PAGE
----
It was the tested whether these mutations affect MTDH's function in tumorigenesis. Murine forms of WT MTDH, TPM1 or TPM2 were stably expressed in PyMT;Mtdh−/− tumor cells and it was found that these MTDH mutants lost the ability to interact with SND1 (FIG. 8A). Functionally, WT MTDH was able to increase sphere-forming activities of PyMT;Mtdh−/− cells in vitro and tumor initiation in vivo, whereas TPM1 or TPM2 mutants failed to do so (FIGS. 8B-8D). Similar results were observed when the W391D mutant (corresponding to W394D in human MTDH) was tested (FIGS. 8E-8H). These results strongly suggest that binding residues of MTDH with SND1 are highly conserved in human and mice, and the interaction with SND1 is critical for mediating the functionality of MTDH in regulating TICs activities.

MTDH-mediated stabilization of SND1 confers MECs survival advantage under stress conditions: SND1 has been reported as a survival factor under various stress conditions (Gao et al., 2010; Sundstrom et al., 2009; Weissbach and Scadden, 2012). The more prominent role of MTDH in tumor initiation but not normal physiology of mammary glands led to a hypothesis that MTDH, through its interaction with SND1, confers MECs advantages under stress conditions during tumorigenesis. Supporting this hypothesis, it was detected herein that a significantly higher percentage of apoptotic cells in pre-neoplastic PyMT;Mtdh−/− mammary epithelium than in PyMT;Mtdh+/+ counterparts, which was not seen in glands without PyMT (FIG. 9A). To test the role of MTDH-SND1 interaction under stress conditions in vitro, we treated PyMT;Mtdh−/− pMECs, reconstituted with either WT or mutant mouse MTDH, with camptothecin (CPT) to induce DNA replication stress (FIG. 9B), a common type of stress during tumor development (Halazonetis et al., 2008). CPT treatment induced apoptosis of MECs in a dosage-dependent manner (FIG. 9B). There were a significantly decreased percentage of apoptotic cells in MTDH-rescued group compared to control, and SND1-binding deficient mutations ablated this pro-survival effect of MTDH (FIG. 9B).

Consistent with previous observation that SND1 levels are critical for cell survival under stress conditions, silencing of SND1 in PyMT;Mtdh+/+ MECs led to a significant increase in apoptosis upon CPT treatment (FIG. 9C). Interestingly, a drug dosage-dependent decrease of SND1 protein levels was observed in MECs treated with CPT (FIG. 9D). This phenomenon was not unique to this type of stress, as heat shock treatment also resulted in rapid decrease of SND1. Notably, silencing of MTDH in PyMT;Mtdh+/+ pMECs accelerated the decrease of SND1 protein (FIG. 9D). Conversely, restoration of WT, but not SND1-binding deficient MTDH, in PyMT;Mtdh−/− MECs stabilized SND1 protein under these stress conditions (FIG. 9E). Thus, these data collectively suggest that MTDH promotes survival under stress conditions by interacting and stabilizing survival factor SND1.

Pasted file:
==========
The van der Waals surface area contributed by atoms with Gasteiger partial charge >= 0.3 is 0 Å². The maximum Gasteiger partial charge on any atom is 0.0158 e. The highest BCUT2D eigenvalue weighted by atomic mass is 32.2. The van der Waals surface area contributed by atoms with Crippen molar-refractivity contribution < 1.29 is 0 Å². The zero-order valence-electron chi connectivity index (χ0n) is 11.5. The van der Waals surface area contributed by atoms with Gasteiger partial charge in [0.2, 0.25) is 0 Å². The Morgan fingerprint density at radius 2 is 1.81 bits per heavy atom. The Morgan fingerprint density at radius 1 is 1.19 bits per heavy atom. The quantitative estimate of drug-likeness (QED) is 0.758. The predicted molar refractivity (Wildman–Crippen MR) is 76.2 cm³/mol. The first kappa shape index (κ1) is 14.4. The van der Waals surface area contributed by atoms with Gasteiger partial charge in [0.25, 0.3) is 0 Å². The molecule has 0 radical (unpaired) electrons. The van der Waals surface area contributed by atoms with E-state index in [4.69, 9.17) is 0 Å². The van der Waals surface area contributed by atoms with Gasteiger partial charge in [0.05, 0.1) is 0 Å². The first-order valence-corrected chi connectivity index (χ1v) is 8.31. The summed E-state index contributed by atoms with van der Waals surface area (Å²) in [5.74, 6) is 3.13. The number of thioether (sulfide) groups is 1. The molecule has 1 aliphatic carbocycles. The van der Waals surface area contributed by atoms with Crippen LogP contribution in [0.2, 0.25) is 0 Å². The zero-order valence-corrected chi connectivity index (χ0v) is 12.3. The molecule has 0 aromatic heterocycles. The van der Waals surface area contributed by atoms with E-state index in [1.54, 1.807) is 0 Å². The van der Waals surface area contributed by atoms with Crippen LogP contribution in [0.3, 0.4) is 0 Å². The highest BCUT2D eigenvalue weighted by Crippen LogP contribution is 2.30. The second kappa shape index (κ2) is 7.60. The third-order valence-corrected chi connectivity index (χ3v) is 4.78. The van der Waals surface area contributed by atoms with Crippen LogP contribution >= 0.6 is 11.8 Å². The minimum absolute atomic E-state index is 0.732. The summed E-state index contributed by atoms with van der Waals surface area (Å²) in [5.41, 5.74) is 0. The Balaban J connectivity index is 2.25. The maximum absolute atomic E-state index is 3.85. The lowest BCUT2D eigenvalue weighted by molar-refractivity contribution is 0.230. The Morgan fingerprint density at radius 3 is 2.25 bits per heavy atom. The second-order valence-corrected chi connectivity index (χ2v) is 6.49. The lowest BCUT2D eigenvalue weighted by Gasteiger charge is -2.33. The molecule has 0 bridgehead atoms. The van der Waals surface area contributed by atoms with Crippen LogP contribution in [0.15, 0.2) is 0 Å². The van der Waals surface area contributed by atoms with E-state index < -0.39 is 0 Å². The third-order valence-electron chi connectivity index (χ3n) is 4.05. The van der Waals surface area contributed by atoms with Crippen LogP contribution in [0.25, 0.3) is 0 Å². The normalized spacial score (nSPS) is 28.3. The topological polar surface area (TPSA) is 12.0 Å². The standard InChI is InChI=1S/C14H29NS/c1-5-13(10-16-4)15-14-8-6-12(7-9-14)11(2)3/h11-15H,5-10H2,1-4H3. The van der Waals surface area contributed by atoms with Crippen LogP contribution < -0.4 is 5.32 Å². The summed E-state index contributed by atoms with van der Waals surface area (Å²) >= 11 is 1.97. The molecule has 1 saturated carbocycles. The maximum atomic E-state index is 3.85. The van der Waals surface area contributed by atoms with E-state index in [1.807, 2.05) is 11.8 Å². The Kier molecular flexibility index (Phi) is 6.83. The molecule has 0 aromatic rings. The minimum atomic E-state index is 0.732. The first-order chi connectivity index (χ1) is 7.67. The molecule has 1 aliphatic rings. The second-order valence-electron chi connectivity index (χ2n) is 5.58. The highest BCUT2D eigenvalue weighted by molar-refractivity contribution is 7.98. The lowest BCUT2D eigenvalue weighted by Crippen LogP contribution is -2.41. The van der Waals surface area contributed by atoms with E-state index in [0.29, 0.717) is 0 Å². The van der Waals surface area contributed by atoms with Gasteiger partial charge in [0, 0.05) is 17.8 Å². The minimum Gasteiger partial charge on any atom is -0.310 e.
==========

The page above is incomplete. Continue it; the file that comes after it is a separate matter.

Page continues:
To provide a better understanding of how SND1 exerts its pro-survival function, transcriptomic profiling was performed on control versus SND1-KD PyMT;Mtdh+/+ pMECs under CPT treatment (FIGS. 9F-9H). Ingenuity Pathway Analysis revealed that genes upregulated by SND1 (FIG. 9F, >2 fold change, p<0.05) showed a significant enrichment for molecular and cellular functions including “cell death and survival”, “cell cycle” and “DNA repair” (FIG. 9G), processes related to CPT-induced replication stress. Interestingly, a significant portion of SND1-upregulated genes were implicated in the “cell death and survival” category and the expression of these genes collectively was predicted to significantly activate cell viability function (FIG. 9H, top six rows) and compromise cell death and apoptosis (FIG. 9H, bottom two rows). Therefore, the ability of SND1 to globally activate pro-survival genes may underlie its role in protecting cells from stress-induced cell death (FIG. 9C). To substantiate the hypothesis that MTDH regulates survival through interacting and stablizing SND1, PyMT;Mtdh−/− pMECs reconstituted with either WT or SND1-binding deficient mutant mouse MTDH (W391D) were profiled. Gene set enrichment analysis (GSEA) demonstrated that SND1-upregulated gene signature was significantly enriched in PyMT;Mtdh−/− pMECs reconstituted with WT versus mutant MTDH (FIG. 9I).

MTDH and SND1 are important for tumor-initiating activities of human breast cancer cells: To demonstrate the important roles of both MTDH and SND1 in tumor-initiating activities in human breast cancer, MTDH or SND1 were silenced in multiple human breast cancer models, including: (1) HER2/Neu-transformed human breast epithelial cells (HMLE-N) (Mani et al., 2008) (FIGS. 10A, 10B, 11A and 11B), (2) human primary patient-derived xenografts (DeRose et al., 2011; Zhang et al., 2013b) (FIGS. 10C, 10D, 11C and 11D), and (3) the MDA-MB-231 human breast cancer cell line (FIGS. 10E-10H). Knockdown of either MTDH or SND1 significantly reduced in vitro tumorsphere formation of all models tested and tumor initiation of MDA-MB-231 cells in vivo.

It was further examined whether MTDH-mediated stabilization of SND1 occurs in human breast cancer samples. A human breast cancer tissue microarray (TMA) was stained with antibodies against MTDH and SND1 (FIGS. 10I-10J), after confirming the specificity of the antibodies (FIGS. 11E and 11F). A positive correlation between staining scores of MTDH and SND1 (FIGS. 10I and 10J) was found, which was confirmed using an independent TMA (FIGS. 11G and 11H). Of note, MTDH and SND1 were not correlated at the mRNA levels (FIG. 11I). These data support a key role of MTDH in posttranscriptional regulation of SND1 in breast cancer, consistent with our findings that MTDH interacts and stabilizes SND1 under stress conditions during tumorigenesis.